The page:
Together the CWS Network has been part of huge victories for immigrant families in 2014. We fought to keep protections and humanitarian screenings for Central American children fleeing violence while the House of Representatives wanted to take it away. We assured ample funding for refugee resettlement when they tried to repurpose it. We won executive action and temporary relief from deportation for 5-million undocumented people. And now the House of Representatives wants to go back in time, and ignore the power we have built. Congress passed a budget last December that funded the government through the 2015 fiscal year. However, it only funded the Department of Homeland Security (DHS) until February 28th. In efforts to address a longer term funding solution for DHS Congress needs to pass another budget. The House of Representatives wants to stop our movement by attaching legislative riders to the DHS funding bill that take away the President’s executive action. The Homeland Security Appropriations Bill H.R. 240 was proposed in the House with five amendments that are harmful to immigrant families—it passed the House yesterday with a vote of 236-191.
Martin Coria | January 12, 2015
I honestly believe five years after the January 2010 earthquake that hundreds of thousands of lives have changed for the good in Haiti. At the same time, I think one of the wisest and responsible things foreign and local humanitarian agencies can do the next five years is to remind ourselves and others of the fundamental fact that all we do is profoundly human and thus limited and imperfect.
The reality of CWS and many other foreign humanitarian agencies partnering with Haitian nonprofit organizations, civil society coalitions and communities for a Haiti with social justice, democracy and sustainable development, is that progress takes time, programmatic approaches are multi-sectorial and multi-disciplinary and program costs considerable. There are so many natural, political and socio-cultural forces and dynamics at play, both within and outside Haiti, that explain our collective and individual success and failure as individual agencies and “as a sector” (some call it the humanitarian sector, others the aid industry).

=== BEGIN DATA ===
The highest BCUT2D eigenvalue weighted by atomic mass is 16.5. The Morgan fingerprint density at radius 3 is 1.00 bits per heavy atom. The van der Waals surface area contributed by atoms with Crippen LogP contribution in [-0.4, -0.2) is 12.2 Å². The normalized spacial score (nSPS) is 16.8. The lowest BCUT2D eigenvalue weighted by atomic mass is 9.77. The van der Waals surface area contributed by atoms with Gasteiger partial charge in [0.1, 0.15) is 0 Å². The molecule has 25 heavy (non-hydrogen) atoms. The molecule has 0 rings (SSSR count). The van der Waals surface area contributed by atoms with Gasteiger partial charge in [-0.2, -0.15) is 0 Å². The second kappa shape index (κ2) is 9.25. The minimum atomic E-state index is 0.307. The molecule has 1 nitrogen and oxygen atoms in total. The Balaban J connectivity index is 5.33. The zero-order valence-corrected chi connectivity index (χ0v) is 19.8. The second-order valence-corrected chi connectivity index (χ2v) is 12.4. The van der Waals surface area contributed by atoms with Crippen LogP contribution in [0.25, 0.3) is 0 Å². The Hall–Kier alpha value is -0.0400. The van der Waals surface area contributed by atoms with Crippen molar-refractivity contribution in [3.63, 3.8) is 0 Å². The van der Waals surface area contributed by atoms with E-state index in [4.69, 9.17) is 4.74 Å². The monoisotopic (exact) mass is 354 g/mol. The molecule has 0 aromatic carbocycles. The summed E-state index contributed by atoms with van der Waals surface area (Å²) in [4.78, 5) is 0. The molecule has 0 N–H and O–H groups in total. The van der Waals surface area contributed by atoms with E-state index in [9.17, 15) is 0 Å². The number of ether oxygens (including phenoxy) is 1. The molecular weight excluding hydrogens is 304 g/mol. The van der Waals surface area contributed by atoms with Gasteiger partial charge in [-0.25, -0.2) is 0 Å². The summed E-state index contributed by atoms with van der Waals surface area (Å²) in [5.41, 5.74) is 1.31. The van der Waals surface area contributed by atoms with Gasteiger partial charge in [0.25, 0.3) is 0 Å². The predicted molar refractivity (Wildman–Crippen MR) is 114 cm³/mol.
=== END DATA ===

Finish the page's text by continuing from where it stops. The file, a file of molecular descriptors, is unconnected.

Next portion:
Zana Devlin | January 9, 2015
A long time ago, before I even started high school, my dream in life was to study and work in a country where I was free and could pursue any kind of studies that I wanted to. To be exact, I wanted to study and work in the United States.
Growing up in Prishtina, Kosovo’s capital, at the height of the clashes between the province’s ethnic Albanians and Serbs was challenging, horrifying, and very painful. Not quite the type of crisis anyone would ever imagine growing up in. It is said that one’s home is the safest refuge, but for Kosovar Albanians this was not the case during the late 1990’s. After several failed attempts to flee the country, my family and I decided that we were going to remain in Kosovo no matter what happened in our war-torn country.
The CWS Blog - subscribe to this feed.